How Do The Blind See In Their Dreams?

It makes sense for people to assume that those who are blind cannot see in their dreams, or dream at all. This thought is commonly formed for multiple reasons. One common explanation behind this theory is that the blind individual cannot physically see, therefore, the blind individual’s brain is not used to the sense of sight as a whole and only recognizes the other senses that the body uses on a daily basis. Yes, the blind can dream. However, only some can see in their dreams.

According to an article in Sleep Medicine, a group of Danish researchers recruited 50 adults. Out of these 50, 11 of the participants were blind from birth, 14 went blind sometime after infancy, and there were 25 controls who were not blind.

Virginia Hughes from National Geographic reported that every individual in the control group has had a visual dream, as expected. However, none of the participants who were blind since birth have had a visual dream. The 14 participants who went blind after infancy stated that they do see, but the longer the length of time has been since they went blind decreases the strength of sight in their dreams.



The same study also reported by Melissa Pandika showed that approximately 18% of the blind individuals, from birth and later on in life, claimed they have tasted in at least one dream. Only 7% of the non-blind controls have reported to taste in their dreams. 30% of the blind claimed that they smell in at least one dream, in comparison to only half of those results. 70% of blind folks have reported a touch sensation, and 86% claim a hearing sensation.

Some refer to the blind in a collective manner, not realizing that every dream is dependent on the severity of the blindness. That being said, some that are blind are able to see. And those who cannot see depend on their other senses that have been strengthened over time to have vivid, lively dreams.




6 thoughts on “How Do The Blind See In Their Dreams?

  1. Briana Sara Blackwell Post author

    Good point. I understand what point you are making, in the sense that the person recalling the dream may lack accuracy in remembering. However, we must remember in cases like this a survey or questionnaire is one of the only options that is readily available. It would clearly be immoral to make someone go blind and then ask if they recall a memory accurately, and for those who were born blind, well, that is honestly a lost cause as far as experimenting what memories they retain, if any. The accuracy in any survey is always questionable and can be based off of emotion for any participant.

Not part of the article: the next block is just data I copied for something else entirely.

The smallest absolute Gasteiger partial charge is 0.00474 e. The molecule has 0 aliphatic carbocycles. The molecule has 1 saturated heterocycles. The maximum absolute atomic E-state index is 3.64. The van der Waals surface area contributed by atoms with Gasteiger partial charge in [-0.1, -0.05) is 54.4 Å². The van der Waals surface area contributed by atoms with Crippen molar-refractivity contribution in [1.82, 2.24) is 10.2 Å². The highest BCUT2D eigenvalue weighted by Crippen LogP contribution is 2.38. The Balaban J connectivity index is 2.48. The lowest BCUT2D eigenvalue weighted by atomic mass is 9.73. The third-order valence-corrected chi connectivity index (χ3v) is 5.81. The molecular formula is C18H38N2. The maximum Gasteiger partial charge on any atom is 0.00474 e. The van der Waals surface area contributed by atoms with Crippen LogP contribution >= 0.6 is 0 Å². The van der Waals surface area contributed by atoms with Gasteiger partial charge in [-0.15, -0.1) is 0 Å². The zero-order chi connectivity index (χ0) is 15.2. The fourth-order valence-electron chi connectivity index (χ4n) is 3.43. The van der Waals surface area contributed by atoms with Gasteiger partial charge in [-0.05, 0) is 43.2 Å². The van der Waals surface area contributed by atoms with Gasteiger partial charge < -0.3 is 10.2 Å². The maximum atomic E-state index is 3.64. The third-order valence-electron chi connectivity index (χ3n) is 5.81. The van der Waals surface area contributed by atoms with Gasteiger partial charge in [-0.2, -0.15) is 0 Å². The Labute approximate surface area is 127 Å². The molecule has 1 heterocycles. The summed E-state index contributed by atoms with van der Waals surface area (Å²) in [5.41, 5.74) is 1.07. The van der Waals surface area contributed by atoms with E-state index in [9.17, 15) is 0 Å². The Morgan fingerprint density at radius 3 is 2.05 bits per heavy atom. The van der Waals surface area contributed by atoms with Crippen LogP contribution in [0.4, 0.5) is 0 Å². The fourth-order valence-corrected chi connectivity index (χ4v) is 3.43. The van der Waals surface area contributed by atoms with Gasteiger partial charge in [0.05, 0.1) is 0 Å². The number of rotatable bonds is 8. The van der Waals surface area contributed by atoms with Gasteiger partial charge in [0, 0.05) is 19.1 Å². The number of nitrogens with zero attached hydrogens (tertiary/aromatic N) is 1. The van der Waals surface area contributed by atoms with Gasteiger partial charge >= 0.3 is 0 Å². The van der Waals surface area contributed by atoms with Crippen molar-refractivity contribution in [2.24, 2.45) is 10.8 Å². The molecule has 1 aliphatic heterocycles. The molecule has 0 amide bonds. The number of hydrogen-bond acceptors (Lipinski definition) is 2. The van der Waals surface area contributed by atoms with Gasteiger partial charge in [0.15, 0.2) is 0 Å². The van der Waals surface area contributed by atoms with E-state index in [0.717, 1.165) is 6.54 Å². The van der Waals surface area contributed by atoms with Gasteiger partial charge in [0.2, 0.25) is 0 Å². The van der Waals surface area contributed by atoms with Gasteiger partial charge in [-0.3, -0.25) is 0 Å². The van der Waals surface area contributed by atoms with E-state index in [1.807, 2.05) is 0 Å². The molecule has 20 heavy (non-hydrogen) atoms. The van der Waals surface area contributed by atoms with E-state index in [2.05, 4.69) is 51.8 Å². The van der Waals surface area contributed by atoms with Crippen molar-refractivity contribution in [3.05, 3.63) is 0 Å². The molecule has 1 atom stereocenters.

2. Briana Sara Blackwell Post author

    Sorry if that part was unclear. According to what I found, one does not see in their dreams if they were never able to see from birth. The theory behind this is that they cannot see in their dreams at all because their brain is not used to the concept of sight whatsoever. They use the senses that their brain is familiar with — such as taste, touch, sound, and smell — to dream. I think that’s the interesting part of the theory; imagine dreaming with only sound for hours!

  3. Abigail Kennedy

    I think that while it makes sense that blind people who lost sight at infancy supposedly see in their dreams more than blind people who were born without sight, I question whether the study itself is valid enough. The study is based on self-reporting, which is not always an accurate measure in studies. Some people’s responses may be influenced by their emotions, for example someone who really wants to believe they saw in their dreams might start out by saying “I think I saw… yeah I saw something.”
    Another problem is the ability to remember dreams. As we know, not everybody can remember their dreams. Why this is the case is confusing. In this article , two hypotheses are proposed: one, people who say they remember their dreams actually have a higher frequency of dreams per night and are only remember a few. Two, people who say they remember their dreams are lighter sleepers, meaning they wake up more in the night (even briefly) and so they have time to store the dreams in their memory.
    Regardless, only half of the people in this study were able to recall their dreams. If only half of the population can recall their dreams, then perhaps the study on “Do the Blind see in their dreams?” is unable to evaluate a lot of people, blind from birth or otherwise.

  4. Marni Leigh Silver

    To think someone that isn’t able to see but is able to dream is definitely an abstract concept! The distinction between those who were born blind as opposed to those who weren’t is made very well, and helps convey how dreaming may vary between those who are visually impaired. Very interesting subject! However, i do have one question-how does one not see in their dreams? I didn’t quite understand that part.

  5. Emily Swope

    This is so interesting because I have never thought about that before. For those blind since birth, they must think and daydream without visual images, too. I’m assuming that those blind from birth use voice as their way to identify other people, so I wonder how their hearing compares to someone who isn’t blind. I would think that they would have better hearing which could detect different voices and who they belong to a lot more easily.

  6. Kathryn Lauren Filling

    Wow thinking about this topic is so crazy. This video of a blind man explaining what he sees is so interesting. He says he just sees either light or dark and doesn’t think of what he “sees” as black he just “sees” nothing. This other video is the same guy talking about dreams and he said the same thing about the other senses being how he dreams.

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